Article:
Want to read Slashdot from your mobile device? Point it at m.slashdot.org and keep reading!


Forgot your password?
Check out the new SourceForge HTML5 internet speed test! No Flash necessary and runs on all devices. ×

Comment Full context and sound bites (Score 2) 221

Let's use full context here. Banning Muslims from extremest hot spots until we can improve how we vet them. Not much different from banning German men of military age from immigrating while at war with Germany.

...Or putting all the Japanese in Americans in camps. That was another great idea that helped us win the war with the Japs and the Jerries. Also, just to fully frame context of the time that you are getting your good ideas from, you should also segregate your colored soldiers from your white soldiers, and keep them mostly in manual labor and support roles.

Yessir, the 1930s and 40s were full of great ideas that we can mine!

Comment Conservative racist lies (Score -1, Troll) 221

That is a bullshit argument. Conservatives use this lie to cover their hate-mongering as simple, prudent policy, but it is pretty trivial to shoot down. If they are so concerned about enforcing immigration law, where is our wall to keep illegal Canadians out? There are plenty of drugs coming south from Canada, why isn't anyone getting worked up over that?

Selectively enforcing immigration law is xenophobic. Brown immigrants are apparently bad, white ones? not so much...

Comment Re:... because people are cheap (Score 1) 190

Because Amazon makes money every time something is sold, regardless of whether it's a knockoff or not.
People go to Amazon because they want cheap and fast. If Amazon sell a knockoff and pretend they didn't know it was a knockoff, they will. (And let's be honest - Amazon is ultimately the seller from the customer's perspective, even when the order isn't "fulfilled by Amazon". Amazon is the one who takes your money.)

Comment Re:Why Use Linux? (Score 0) 107

Security is binary.
You're either secure or you're not.
There's no "less secure" or "more secure".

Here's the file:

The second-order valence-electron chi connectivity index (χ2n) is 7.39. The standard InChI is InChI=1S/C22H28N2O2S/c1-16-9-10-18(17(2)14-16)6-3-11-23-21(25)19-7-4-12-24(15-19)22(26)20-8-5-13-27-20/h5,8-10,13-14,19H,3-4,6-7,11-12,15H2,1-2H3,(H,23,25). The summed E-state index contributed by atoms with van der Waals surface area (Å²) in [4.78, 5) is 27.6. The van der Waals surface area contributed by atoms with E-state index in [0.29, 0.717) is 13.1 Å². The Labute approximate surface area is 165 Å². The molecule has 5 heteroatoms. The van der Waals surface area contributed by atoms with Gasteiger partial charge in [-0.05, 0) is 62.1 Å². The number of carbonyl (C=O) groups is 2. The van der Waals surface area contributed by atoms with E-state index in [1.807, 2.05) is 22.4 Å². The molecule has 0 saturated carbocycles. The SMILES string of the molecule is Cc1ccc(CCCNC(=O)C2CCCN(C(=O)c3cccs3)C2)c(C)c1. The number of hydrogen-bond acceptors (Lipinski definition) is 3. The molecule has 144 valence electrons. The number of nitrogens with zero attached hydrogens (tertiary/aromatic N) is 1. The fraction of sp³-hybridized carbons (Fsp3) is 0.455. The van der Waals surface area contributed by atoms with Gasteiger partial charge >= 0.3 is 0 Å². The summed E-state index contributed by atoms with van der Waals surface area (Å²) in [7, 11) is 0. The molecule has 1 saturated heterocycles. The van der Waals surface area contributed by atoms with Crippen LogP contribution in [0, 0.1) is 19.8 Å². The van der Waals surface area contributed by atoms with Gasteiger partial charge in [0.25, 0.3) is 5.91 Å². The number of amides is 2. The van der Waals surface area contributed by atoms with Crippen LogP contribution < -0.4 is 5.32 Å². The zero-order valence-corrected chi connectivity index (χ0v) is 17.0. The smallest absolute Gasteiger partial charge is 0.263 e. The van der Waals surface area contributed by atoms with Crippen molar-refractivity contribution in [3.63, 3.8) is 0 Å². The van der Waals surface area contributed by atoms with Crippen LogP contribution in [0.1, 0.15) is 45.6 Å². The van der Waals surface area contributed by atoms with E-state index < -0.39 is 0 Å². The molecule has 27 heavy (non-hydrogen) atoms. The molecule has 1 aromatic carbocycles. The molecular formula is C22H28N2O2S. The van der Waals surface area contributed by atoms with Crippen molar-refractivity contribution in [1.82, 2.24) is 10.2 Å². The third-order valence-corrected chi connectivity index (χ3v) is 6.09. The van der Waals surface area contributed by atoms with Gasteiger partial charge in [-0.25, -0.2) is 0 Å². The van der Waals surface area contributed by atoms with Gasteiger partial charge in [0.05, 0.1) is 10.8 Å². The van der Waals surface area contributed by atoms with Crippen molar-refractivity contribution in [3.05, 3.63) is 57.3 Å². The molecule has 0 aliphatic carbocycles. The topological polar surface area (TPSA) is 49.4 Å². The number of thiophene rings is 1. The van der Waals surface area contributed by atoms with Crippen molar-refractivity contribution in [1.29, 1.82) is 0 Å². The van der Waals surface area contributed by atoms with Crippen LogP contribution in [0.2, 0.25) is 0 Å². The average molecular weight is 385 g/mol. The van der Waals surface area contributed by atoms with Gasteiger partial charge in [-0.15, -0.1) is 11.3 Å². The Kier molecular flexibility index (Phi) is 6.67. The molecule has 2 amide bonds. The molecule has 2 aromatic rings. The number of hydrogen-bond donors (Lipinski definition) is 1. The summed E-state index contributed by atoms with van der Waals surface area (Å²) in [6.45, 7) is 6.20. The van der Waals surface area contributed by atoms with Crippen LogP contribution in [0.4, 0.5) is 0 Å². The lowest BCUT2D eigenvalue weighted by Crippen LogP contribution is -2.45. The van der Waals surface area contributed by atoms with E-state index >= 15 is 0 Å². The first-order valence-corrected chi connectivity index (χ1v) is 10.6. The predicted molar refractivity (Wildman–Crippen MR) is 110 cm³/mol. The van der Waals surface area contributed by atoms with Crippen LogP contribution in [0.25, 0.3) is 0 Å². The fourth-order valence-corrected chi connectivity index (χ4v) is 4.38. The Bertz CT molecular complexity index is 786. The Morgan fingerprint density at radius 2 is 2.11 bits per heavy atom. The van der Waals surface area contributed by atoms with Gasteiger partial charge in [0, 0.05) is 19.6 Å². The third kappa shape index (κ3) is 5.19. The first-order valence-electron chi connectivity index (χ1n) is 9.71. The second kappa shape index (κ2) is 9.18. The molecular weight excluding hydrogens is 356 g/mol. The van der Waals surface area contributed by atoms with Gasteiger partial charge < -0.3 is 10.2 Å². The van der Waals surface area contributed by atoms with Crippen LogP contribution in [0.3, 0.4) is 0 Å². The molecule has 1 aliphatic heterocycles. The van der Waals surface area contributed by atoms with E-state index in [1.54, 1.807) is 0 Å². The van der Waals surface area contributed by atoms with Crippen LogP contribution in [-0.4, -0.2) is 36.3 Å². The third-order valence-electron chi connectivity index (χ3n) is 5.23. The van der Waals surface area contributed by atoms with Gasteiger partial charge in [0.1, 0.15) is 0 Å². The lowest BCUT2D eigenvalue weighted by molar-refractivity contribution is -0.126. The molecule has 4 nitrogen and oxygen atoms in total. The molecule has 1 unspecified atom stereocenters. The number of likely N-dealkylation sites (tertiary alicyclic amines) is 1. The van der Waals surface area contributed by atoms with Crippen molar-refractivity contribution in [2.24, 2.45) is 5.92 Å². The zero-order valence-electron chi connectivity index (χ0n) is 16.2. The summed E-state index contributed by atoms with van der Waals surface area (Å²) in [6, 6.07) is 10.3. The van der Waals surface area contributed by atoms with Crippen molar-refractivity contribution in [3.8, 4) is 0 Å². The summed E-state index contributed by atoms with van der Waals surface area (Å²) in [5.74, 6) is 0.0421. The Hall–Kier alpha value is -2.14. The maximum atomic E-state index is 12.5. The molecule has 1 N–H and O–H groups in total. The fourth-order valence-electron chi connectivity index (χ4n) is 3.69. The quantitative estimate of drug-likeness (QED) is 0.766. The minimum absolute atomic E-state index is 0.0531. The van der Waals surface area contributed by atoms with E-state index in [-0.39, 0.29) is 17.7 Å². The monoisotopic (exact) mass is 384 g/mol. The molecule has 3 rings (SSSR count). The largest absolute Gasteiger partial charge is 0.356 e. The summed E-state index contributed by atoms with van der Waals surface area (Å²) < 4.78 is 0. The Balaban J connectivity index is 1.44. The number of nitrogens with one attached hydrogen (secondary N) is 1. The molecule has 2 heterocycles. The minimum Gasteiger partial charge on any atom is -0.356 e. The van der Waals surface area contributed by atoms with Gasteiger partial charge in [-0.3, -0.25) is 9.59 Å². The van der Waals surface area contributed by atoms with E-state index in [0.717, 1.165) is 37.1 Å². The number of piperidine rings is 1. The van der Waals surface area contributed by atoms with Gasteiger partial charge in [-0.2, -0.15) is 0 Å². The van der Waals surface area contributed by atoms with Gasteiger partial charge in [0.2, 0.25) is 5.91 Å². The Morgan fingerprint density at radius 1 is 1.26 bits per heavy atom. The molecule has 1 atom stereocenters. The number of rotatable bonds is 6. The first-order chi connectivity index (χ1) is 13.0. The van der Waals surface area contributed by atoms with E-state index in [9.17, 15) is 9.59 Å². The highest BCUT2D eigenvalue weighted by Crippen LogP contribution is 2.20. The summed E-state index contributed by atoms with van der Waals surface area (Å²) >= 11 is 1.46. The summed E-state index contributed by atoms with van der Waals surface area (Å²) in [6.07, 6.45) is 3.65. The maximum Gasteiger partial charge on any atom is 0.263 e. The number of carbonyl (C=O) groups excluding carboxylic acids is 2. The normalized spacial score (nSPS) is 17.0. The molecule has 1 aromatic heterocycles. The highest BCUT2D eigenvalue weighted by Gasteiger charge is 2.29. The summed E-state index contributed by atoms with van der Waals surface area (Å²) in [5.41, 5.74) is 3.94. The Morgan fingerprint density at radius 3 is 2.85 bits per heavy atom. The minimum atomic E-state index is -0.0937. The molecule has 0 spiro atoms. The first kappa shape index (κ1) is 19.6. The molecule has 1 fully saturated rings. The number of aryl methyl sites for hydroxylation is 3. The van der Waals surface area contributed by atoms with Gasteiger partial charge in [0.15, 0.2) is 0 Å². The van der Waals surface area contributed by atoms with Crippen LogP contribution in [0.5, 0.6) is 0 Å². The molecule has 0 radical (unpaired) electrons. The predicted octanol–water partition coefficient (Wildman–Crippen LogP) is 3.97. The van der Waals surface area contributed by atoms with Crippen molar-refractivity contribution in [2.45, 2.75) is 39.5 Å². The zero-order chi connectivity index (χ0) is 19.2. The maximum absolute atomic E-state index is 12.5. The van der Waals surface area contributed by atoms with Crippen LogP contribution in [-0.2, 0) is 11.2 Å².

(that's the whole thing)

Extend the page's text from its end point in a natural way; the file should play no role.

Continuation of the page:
The scope/impact of specific vulnerabilities may differ, but the fact that you have vulnerabilities means you're not secure.

So no, finding a security bug in the linux kernel doesn't mean that linux is any less secure.

Even if you believe security is a spectrum, you're wrong here. Discovering a previously unknown vulnerability means you know the system to be less secure than you thought it to be.

Comment Re:Dns (Score 1) 261

Why aren't they:

1) Running an internal DNS server for their internal shit.
2) Pointing that DNS server to a public DNS server.
3) Pointing the public DNS server point to the root DNS servers.

1 shouldn't be hit by a DDoS as it should be entirely limited to access within your network (or VPN).
2 can be as distributed as you need it to be.
If 3 goes down, no one will blame you.

If this is what they're doing then dyn is failing hard at step 2.

Comment Re:About time. (Score 1) 573

2) You cannot yell 'Fire!' in a crowded theater regardless of your 'rights'. This is the canonical example of limits on freedom of speech. You can't do that thing because it ENDANGERS OTHERS. This is the exact reason Australian nurses cannot tell patients to avoid vaccination -- the act endangers others.

You're wrong.
You absolutely can do this, though you can be held responsible for the direct result of your actions.
The government can never legally prevent you from saying what you want.

Read the fucking amendment. It's short and simple. There's no "interpretation" necessary unless you want to shit all over it.

Comment Re:About time. (Score 1) 573

I'm all for freedom of expression and the right to an opinion but when people spread bad advice that isn't backed by science and it hurts other people thats where I draw the line.

If you "draw the line" then you're not "all for freedom of expression".
It doesn't matter where you "draw the line".

Slashdot Top Deals

A computer without COBOL and Fortran is like a piece of chocolate cake without ketchup and mustard.